“Well-heeled and sharp-elbowed” families are most likely to benefit from complaining over this year’s GCSE and A-level results that may be distorted by bias and discrimination against disadvantaged pupils, according to MPs.
The MPs also warned that there was potential for the appeals system “to resemble the wild west” as different systems are used by different exam boards.
The House of Commons education committee is calling for Ofqual, the exam regulator in England, to examine whether some groups such as black and minority ethnic pupils or pupils with special needs “have been systematically disadvantaged” by the way the exam grades will be awarded.
Formal exams were scrapped earlier this year as a result of the coronavirus outbreak. Grades will instead be allocated by Ofqual to each school or exam centre based on their past performance. Individual pupils will then be awarded grades by exam boards for each course based on assessments and class rankings decided by their school.
But the committee of MPs said there were valid concerns that specific groups of pupils would suffer unfairly under the process. The MPs were particular alarmed that Ofqual’s standardisation model – used to distribute grades in a similar pattern to previous years – would unfairly penalise talented pupils.
“Ofqual must identify whether there is evidence that groups such as BAME pupils, pupils with special educational needs and disabilities, children looked after, and free school meal-eligible pupils have been systematically disadvantaged by calculated grades. If this is the case, Ofqual’s standardisation model must adjust the grades of the pupils affected upwards,” the committee concluded in its report.
Robert Halfon, the Conservative MP for Harlow who chairs the education committee, said: “We have serious worries about the fairness of the model developed by Ofqual. There is a risk it will lead to unfair bias and discrimination against already disadvantaged groups and we are far from convinced that the appeal system, which will be more important than ever this year, will be fair.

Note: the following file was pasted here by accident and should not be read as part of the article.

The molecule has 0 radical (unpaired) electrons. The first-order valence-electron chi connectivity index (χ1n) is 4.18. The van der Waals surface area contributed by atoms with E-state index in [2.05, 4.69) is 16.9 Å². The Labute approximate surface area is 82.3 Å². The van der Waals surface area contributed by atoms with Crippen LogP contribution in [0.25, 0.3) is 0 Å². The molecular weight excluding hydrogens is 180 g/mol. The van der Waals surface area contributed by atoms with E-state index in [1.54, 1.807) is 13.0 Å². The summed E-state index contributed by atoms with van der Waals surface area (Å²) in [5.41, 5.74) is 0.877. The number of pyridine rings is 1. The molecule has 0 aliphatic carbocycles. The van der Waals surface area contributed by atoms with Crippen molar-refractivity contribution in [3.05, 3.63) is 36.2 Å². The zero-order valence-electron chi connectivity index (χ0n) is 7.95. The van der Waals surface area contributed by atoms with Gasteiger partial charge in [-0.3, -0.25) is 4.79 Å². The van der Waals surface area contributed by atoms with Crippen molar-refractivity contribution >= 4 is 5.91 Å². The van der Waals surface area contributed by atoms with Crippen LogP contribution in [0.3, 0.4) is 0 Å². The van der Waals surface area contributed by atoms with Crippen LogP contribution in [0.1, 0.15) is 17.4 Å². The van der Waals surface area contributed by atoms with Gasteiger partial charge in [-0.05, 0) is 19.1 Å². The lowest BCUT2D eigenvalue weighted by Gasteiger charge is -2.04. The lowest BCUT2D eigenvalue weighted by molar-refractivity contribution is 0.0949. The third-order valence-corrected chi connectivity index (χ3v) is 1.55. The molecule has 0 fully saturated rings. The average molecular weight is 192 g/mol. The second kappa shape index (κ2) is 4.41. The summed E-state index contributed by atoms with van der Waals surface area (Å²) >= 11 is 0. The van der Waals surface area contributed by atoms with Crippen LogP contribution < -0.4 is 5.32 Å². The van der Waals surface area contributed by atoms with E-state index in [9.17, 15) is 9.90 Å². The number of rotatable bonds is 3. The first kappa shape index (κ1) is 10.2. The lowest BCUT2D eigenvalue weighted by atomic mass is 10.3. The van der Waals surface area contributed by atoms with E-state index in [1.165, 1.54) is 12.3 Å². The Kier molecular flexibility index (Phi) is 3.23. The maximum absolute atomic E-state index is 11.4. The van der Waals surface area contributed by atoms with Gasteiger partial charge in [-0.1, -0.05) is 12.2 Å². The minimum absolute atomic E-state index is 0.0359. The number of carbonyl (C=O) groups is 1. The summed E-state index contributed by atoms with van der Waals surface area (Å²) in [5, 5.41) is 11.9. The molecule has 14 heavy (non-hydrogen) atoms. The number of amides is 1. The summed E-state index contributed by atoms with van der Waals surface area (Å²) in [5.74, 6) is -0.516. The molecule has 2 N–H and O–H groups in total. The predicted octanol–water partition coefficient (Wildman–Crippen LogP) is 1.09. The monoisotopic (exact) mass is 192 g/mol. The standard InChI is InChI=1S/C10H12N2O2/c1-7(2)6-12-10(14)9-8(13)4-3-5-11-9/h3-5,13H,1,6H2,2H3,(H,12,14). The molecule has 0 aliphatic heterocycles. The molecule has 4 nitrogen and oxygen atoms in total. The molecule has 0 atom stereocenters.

“The appeals process seems to favour the well-heeled and sharp-elbowed and there is the potential for the system to resemble the wild west of appeals, with different systems used by different exam boards.”
The MPs also criticised Ofqual’s planned appeal route, saying that it put the onus on individual families to prove bias or discrimination, which the committee said was “an almost impossible threshold for any pupil to evidence”.
“Ofqual must urgently publish the evidence thresholds for proving bias or discrimination, clearly setting out what evidence will be required, including example case studies. This must be communicated to parents and pupils in advance of results day,” the report said.
A spokesperson for Ofqual said its standardisation model was “a critical tool” to make sure standards were broadly similar to previous years.
“We have extensively tested the model to ensure it gives students the fairest, most accurate results possible and, so far as possible, that students are not advantaged or disadvantaged on the basis of their socioeconomic background or particular protected characteristics, and we will evaluate outcomes.
“We agree that students, their parents, carers and teachers need to understand how their results have been calculated and we have committed to publishing full details of the model in due course.
“We, and exam boards, will do all we can to help students and their families understand how to access an appeal or make a complaint about bias, discrimination, or another concern.”
The committee of MPs also voiced concern that sixth-form pupils taking A-levels next year would not be eligible for the “catch-up” funding offered by the government in England.
“The government must extend catch-up funding to include disadvantaged post-16 pupils to ensure this is not a lost generation. This should be done by doubling the disadvantage element in the 16–19 funding formula for pupils in year 12 for at least the next year,” the MPs said.